Disagreeing with this opinion, five Member States refused to agree on the question of whether the Achmea decision would have implications for the ECT at all.[4] Finland, Luxembourg, Malta, Slovenia and Sweden argued “that it would be inappropriate, in the absence of a specific judgment on this matter, to express views as regards the compatibility with Union law of the intra-EU application of the Energy Charter Treaty.” Going even further, Hungary explicitly disagreed with the assumption that the Achmea decision could have any effects on the ECT: “The Achmea Judgment is silent on the investor-State arbitration clause in the Energy Charter Treaty (hereinafter: ‘ECT’) and it does not concern any pending or prospective arbitration proceedings initiated under the ECT.[5]

The position of Spain now in the ICSID proceedings against LBBW was that the declaration by the 22 Member States constituted a subsequent agreement under Article 31(3)(b) Vienna Convention on the Law of Treaties (“VCLT”) to exclude intra-EU disputes from Article 26 ECT. Article 31(3)(b) VCLT refers to the interpretation of treaties and requires an interpretation to take into account “any relevant rules of international law applicable in the relations between the parties“.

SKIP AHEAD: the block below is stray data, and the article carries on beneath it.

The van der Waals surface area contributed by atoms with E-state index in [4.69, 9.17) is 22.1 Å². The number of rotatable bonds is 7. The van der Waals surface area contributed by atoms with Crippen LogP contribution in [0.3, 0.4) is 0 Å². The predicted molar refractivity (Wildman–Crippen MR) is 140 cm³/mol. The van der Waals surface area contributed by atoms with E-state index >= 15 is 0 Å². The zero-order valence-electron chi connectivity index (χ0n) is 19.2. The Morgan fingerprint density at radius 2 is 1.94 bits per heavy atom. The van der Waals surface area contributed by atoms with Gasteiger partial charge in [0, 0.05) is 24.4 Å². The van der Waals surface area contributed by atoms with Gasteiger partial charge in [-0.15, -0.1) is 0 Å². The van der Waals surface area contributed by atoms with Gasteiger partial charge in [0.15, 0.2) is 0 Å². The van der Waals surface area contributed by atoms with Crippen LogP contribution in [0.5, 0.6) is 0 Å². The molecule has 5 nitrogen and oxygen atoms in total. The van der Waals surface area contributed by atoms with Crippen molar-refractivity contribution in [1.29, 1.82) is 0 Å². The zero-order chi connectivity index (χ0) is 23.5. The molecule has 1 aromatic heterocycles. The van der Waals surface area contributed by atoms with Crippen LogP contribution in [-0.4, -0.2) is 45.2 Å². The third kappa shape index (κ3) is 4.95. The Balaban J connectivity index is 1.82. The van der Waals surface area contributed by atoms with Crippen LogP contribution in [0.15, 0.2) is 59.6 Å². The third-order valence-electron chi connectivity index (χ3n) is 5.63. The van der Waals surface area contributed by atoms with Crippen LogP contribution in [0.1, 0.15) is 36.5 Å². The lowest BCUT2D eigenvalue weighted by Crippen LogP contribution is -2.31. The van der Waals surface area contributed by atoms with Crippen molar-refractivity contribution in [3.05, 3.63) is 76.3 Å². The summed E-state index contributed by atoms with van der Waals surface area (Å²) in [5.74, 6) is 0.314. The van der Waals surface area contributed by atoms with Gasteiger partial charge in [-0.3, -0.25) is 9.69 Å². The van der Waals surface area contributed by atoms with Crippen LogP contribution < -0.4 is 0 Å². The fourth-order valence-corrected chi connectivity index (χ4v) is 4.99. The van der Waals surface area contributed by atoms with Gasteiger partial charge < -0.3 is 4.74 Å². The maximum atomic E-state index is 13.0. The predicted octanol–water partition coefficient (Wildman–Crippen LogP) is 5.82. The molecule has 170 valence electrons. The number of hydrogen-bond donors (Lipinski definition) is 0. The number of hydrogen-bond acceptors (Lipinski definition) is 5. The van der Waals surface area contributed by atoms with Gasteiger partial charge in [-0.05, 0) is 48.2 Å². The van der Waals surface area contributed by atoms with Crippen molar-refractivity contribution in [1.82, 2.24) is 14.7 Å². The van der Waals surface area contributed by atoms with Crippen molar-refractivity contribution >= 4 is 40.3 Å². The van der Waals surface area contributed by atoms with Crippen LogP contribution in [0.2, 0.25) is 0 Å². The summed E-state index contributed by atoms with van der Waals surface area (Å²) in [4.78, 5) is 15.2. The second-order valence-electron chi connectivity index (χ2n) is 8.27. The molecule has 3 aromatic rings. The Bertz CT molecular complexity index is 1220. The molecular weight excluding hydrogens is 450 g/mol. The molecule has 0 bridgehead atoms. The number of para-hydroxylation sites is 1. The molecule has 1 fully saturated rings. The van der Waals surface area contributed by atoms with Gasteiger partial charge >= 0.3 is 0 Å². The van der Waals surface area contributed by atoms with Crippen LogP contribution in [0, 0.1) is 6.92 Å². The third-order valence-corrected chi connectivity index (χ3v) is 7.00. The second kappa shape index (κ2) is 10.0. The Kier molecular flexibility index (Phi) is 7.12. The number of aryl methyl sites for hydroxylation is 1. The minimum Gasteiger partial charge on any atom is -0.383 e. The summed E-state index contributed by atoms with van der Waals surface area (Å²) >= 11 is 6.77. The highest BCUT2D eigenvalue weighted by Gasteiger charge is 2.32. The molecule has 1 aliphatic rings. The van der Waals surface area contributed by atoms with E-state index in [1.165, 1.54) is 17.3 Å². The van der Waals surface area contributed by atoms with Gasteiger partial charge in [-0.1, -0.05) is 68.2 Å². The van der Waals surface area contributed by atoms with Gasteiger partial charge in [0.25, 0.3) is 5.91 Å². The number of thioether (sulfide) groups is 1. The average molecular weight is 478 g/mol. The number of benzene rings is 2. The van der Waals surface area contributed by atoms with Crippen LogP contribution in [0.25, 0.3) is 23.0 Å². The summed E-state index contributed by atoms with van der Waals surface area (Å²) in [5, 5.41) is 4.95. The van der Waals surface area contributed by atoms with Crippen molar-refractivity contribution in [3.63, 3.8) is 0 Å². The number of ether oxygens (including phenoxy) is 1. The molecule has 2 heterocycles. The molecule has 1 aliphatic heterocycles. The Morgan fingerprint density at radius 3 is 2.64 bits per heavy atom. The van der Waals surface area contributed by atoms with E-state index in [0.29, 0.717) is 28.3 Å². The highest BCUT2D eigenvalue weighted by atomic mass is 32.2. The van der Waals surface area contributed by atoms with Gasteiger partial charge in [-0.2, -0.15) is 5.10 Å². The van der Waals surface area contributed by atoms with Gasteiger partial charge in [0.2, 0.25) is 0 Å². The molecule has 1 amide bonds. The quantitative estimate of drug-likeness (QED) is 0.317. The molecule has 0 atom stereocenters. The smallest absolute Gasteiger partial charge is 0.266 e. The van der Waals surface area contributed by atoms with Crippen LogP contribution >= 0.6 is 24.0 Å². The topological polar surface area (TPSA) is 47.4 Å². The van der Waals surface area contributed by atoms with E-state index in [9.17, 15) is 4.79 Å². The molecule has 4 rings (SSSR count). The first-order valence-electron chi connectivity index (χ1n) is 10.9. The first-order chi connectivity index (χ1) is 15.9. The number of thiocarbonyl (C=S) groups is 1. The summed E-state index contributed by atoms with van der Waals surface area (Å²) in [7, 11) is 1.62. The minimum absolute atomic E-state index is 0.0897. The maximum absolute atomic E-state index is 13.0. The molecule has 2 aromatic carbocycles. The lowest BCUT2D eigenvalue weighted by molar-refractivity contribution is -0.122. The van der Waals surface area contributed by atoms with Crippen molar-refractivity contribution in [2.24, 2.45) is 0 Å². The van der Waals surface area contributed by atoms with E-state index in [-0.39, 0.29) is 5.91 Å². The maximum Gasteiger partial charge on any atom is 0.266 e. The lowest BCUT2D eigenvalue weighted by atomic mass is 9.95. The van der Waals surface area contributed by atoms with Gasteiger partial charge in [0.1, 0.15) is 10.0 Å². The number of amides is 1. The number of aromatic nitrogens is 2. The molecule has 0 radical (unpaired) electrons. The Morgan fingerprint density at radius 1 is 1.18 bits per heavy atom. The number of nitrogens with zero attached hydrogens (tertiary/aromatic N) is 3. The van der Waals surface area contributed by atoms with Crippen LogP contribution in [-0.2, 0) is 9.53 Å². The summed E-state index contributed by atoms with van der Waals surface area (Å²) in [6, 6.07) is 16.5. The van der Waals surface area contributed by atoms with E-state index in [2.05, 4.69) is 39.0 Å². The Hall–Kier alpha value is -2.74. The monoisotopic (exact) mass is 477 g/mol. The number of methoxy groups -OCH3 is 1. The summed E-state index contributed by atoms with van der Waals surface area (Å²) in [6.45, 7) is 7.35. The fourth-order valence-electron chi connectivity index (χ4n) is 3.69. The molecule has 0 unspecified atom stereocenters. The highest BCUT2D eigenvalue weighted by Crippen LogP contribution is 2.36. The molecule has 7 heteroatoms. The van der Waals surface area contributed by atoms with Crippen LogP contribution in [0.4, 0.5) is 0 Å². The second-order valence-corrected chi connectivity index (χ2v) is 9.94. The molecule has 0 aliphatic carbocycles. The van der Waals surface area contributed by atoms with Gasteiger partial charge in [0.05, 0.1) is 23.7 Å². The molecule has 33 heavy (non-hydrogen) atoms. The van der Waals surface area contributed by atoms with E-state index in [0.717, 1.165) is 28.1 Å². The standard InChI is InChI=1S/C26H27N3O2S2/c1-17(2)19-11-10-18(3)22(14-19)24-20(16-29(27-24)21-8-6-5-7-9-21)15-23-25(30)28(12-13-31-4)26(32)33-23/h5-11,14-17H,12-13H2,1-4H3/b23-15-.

The Tribunal rejected Spain’s argument. The Tribunal held that the declaration of the 22 Member States would not establish a subsequent agreement in the sense of Article 31 (3)(b) VCLT. According to the Tribunal, the declaration was too “fragile a foundation on which to construct an agreement between the ECT Contracting States that Article 26 means something radically different from what it appears to say“. The Tribunal found that the declaration was neither unanimous within the EU, nor did it say anything about the practice and standing of the several non-EU Members to the ECT. Such a declaration could not alter or set aside obligations under a treaty many of whose parties are not EU States and are not bound by the declaration. Similarly, the declaration could not by itself alter the obligations of those states under the ECT inter se. To hold otherwise would mean to ignore the effects of Article 16 ECT and the clear intention of the parties that the same text should apply to all of them. This intention was derived from the special conflict rule contained in Article 16 ECT, according to which prior or subsequent investment treaties cannot undermine the rights guaranteed to investors by the ECT if they are more favorable to the investor.